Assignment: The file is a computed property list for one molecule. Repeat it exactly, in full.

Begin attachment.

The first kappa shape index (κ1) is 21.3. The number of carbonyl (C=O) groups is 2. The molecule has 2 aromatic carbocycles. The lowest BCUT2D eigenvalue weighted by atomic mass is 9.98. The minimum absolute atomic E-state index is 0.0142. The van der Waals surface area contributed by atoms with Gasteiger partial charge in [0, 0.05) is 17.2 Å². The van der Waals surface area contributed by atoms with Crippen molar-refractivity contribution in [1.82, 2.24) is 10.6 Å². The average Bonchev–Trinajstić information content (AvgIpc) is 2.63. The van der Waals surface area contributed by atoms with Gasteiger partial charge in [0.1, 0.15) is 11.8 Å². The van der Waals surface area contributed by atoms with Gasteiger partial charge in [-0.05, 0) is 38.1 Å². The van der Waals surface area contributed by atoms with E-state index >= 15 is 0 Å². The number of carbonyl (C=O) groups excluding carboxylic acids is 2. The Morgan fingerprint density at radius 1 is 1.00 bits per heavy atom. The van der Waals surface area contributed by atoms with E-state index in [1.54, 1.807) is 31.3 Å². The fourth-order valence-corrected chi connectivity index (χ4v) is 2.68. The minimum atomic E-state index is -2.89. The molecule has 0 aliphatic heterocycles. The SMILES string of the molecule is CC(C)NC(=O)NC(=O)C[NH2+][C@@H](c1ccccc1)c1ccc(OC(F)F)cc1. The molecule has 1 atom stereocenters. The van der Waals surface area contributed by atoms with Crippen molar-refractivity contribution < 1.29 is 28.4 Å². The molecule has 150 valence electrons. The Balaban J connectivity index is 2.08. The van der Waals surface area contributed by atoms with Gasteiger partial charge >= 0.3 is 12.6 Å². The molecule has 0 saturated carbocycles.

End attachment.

The first kappa shape index (κ1) is 21.3. The number of carbonyl (C=O) groups is 2. The molecule has 2 aromatic carbocycles. The lowest BCUT2D eigenvalue weighted by atomic mass is 9.98. The minimum absolute atomic E-state index is 0.0142. The van der Waals surface area contributed by atoms with Gasteiger partial charge in [0, 0.05) is 17.2 Å². The van der Waals surface area contributed by atoms with Crippen molar-refractivity contribution in [1.82, 2.24) is 10.6 Å². The average Bonchev–Trinajstić information content (AvgIpc) is 2.63. The van der Waals surface area contributed by atoms with Gasteiger partial charge in [0.1, 0.15) is 11.8 Å². The van der Waals surface area contributed by atoms with Gasteiger partial charge in [-0.05, 0) is 38.1 Å². The van der Waals surface area contributed by atoms with E-state index >= 15 is 0 Å². The number of carbonyl (C=O) groups excluding carboxylic acids is 2. The Morgan fingerprint density at radius 1 is 1.00 bits per heavy atom. The van der Waals surface area contributed by atoms with E-state index in [1.54, 1.807) is 31.3 Å². The fourth-order valence-corrected chi connectivity index (χ4v) is 2.68. The minimum atomic E-state index is -2.89. The molecule has 0 aliphatic heterocycles. The SMILES string of the molecule is CC(C)NC(=O)NC(=O)C[NH2+][C@@H](c1ccccc1)c1ccc(OC(F)F)cc1. The molecule has 1 atom stereocenters. The van der Waals surface area contributed by atoms with Crippen molar-refractivity contribution < 1.29 is 28.4 Å². The molecule has 150 valence electrons. The Balaban J connectivity index is 2.08. The van der Waals surface area contributed by atoms with Gasteiger partial charge >= 0.3 is 12.6 Å². The molecule has 0 saturated carbocycles.